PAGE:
The heatmap image itself will have an additional row to indicate to which subset an individual belongs. This bar allows researchers to easily identify the groups after performing ordering or clustering.


The table below the heatmap will show additional columns the additional options available in the Ranking Criteria section of the control panel (TTEST, LOGFOLD, PVAL, ADJPVAL, and BVAL). These measures that have been calculated between both subsets.


Linegraph Workflow

Data input requirements:

  • Both one and two selected cohorts supported.
  • Multiple numerical nodes.
  • Categorical nodes are optional.

To create a graph, drag multiple numerical nodes from the same folder, containing a measurement performed at multiple time points, in the Fetch data step. The graph shows the average and error for both subsets at every time point. Adding categorical nodes provides boxed information per individual.

In the bottom of the screen a control bar is shown that contains:

  • Drop down to set the type of statistics to display: mean vs median and SEM vs SD
  • Tick boxes to evenly space timepoints, Smooth graph, and User weighted events



For the line graph to model your data correctly, the nodes in the concept tree have to be arranged in a specific way. All nodes that belong to a single subfolder in the concept tree will be displayed in a single graph. If nodes originate from different subfolders, then multiple graphs will be shown. Like so:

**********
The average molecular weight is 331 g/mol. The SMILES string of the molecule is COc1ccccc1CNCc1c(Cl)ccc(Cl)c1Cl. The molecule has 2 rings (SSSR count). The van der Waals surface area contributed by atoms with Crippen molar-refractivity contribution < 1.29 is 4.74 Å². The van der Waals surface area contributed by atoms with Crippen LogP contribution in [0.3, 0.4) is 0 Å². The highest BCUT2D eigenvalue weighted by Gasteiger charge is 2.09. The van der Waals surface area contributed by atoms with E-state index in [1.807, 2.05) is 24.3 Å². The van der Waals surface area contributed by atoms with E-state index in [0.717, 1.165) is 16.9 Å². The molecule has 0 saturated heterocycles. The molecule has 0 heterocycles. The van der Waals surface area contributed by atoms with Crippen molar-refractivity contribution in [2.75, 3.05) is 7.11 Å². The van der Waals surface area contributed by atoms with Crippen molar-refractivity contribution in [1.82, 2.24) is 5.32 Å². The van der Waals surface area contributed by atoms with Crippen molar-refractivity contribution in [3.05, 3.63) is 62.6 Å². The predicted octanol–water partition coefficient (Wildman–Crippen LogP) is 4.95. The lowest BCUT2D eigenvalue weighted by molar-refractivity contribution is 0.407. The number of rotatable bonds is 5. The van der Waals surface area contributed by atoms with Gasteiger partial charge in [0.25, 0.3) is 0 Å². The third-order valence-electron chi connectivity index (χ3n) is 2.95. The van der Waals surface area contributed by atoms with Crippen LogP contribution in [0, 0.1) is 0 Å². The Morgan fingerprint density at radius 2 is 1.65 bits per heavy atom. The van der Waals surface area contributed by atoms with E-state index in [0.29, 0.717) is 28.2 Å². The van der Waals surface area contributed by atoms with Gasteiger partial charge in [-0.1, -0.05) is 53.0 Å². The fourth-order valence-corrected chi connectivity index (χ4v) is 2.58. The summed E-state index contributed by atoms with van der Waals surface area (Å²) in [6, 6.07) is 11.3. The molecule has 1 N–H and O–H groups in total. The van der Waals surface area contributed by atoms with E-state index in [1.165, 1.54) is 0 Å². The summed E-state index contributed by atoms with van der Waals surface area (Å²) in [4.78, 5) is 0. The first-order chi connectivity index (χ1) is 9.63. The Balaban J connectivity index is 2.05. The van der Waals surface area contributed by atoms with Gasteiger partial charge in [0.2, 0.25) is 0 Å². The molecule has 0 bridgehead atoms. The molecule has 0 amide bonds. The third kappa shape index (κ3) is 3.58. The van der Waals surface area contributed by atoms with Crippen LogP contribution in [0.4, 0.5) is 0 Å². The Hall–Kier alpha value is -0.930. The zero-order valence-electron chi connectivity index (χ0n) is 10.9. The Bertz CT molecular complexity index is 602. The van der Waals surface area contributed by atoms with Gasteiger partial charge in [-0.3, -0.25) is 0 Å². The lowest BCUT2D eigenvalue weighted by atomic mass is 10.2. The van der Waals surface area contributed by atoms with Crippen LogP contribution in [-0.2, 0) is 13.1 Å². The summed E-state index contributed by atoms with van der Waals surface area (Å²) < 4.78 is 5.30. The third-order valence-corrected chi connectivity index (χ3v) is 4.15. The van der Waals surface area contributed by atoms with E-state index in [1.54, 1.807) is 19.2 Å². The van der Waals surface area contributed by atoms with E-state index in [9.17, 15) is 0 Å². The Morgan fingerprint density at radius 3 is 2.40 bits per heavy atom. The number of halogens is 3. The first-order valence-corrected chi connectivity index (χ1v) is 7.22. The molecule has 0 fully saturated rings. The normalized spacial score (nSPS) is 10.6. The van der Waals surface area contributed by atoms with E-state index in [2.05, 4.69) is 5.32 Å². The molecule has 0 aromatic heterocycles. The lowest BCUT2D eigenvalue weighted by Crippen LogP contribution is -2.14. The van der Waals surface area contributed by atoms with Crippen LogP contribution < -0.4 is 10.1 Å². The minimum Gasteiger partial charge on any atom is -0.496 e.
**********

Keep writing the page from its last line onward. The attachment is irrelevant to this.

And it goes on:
Volcanoplot Workflow

Data input requirements:

  • Only two selected cohorts is supported.
  • A high dimensional numerical node.

The Volcanoplot allows you to use a high dimensional expression data set (not aCGH or VCF) to create the following plot:


Each dot represents a marker from the selected high dimensional data node. Its position on the x-axis is the log2 fold change between the selected groups. Its position on the y-axis is the -log10 p-value as calculated to determine whether two groups have differential expression for this marker (calculated using the Limma R package).

The blue (logFC) and red (p-value) lines are draggable and allow you to control the number of markers shown in the table on the right or below (depends on screen size). Hovering over dots shows its details.


Because the Volcanoplot draws a very large number of elements on screen, not all web browsers will work seamlessly. Users might experience better performance with Google Chrome than Firefox for instance.

Undocumented workflows

Currently the Patientmapper and Ipaconnector workflows are not documented here.